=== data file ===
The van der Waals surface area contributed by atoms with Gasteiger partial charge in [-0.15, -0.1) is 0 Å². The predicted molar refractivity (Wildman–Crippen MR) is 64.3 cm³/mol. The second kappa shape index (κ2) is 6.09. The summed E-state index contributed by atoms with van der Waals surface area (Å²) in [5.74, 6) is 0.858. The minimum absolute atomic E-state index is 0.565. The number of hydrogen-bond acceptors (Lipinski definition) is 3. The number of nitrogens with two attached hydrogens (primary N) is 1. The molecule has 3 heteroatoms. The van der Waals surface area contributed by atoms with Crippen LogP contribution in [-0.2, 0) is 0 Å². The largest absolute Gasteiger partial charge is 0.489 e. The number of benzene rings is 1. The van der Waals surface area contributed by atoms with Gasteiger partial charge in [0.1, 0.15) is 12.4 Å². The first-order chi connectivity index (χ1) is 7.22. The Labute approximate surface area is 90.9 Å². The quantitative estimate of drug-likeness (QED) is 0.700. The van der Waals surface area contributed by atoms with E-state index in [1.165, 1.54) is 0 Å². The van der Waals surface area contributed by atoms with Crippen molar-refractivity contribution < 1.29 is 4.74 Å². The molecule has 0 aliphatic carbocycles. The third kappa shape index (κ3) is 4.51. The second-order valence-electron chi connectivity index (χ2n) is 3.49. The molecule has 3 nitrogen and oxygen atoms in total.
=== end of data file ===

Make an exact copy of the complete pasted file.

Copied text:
The van der Waals surface area contributed by atoms with Gasteiger partial charge in [-0.15, -0.1) is 0 Å². The predicted molar refractivity (Wildman–Crippen MR) is 64.3 cm³/mol. The second kappa shape index (κ2) is 6.09. The summed E-state index contributed by atoms with van der Waals surface area (Å²) in [5.74, 6) is 0.858. The minimum absolute atomic E-state index is 0.565. The number of hydrogen-bond acceptors (Lipinski definition) is 3. The number of nitrogens with two attached hydrogens (primary N) is 1. The molecule has 3 heteroatoms. The van der Waals surface area contributed by atoms with Crippen LogP contribution in [-0.2, 0) is 0 Å². The largest absolute Gasteiger partial charge is 0.489 e. The number of benzene rings is 1. The van der Waals surface area contributed by atoms with Gasteiger partial charge in [0.1, 0.15) is 12.4 Å². The first-order chi connectivity index (χ1) is 7.22. The Labute approximate surface area is 90.9 Å². The quantitative estimate of drug-likeness (QED) is 0.700. The van der Waals surface area contributed by atoms with E-state index in [1.165, 1.54) is 0 Å². The van der Waals surface area contributed by atoms with Crippen molar-refractivity contribution < 1.29 is 4.74 Å². The molecule has 0 aliphatic carbocycles. The third kappa shape index (κ3) is 4.51. The second-order valence-electron chi connectivity index (χ2n) is 3.49. The molecule has 3 nitrogen and oxygen atoms in total.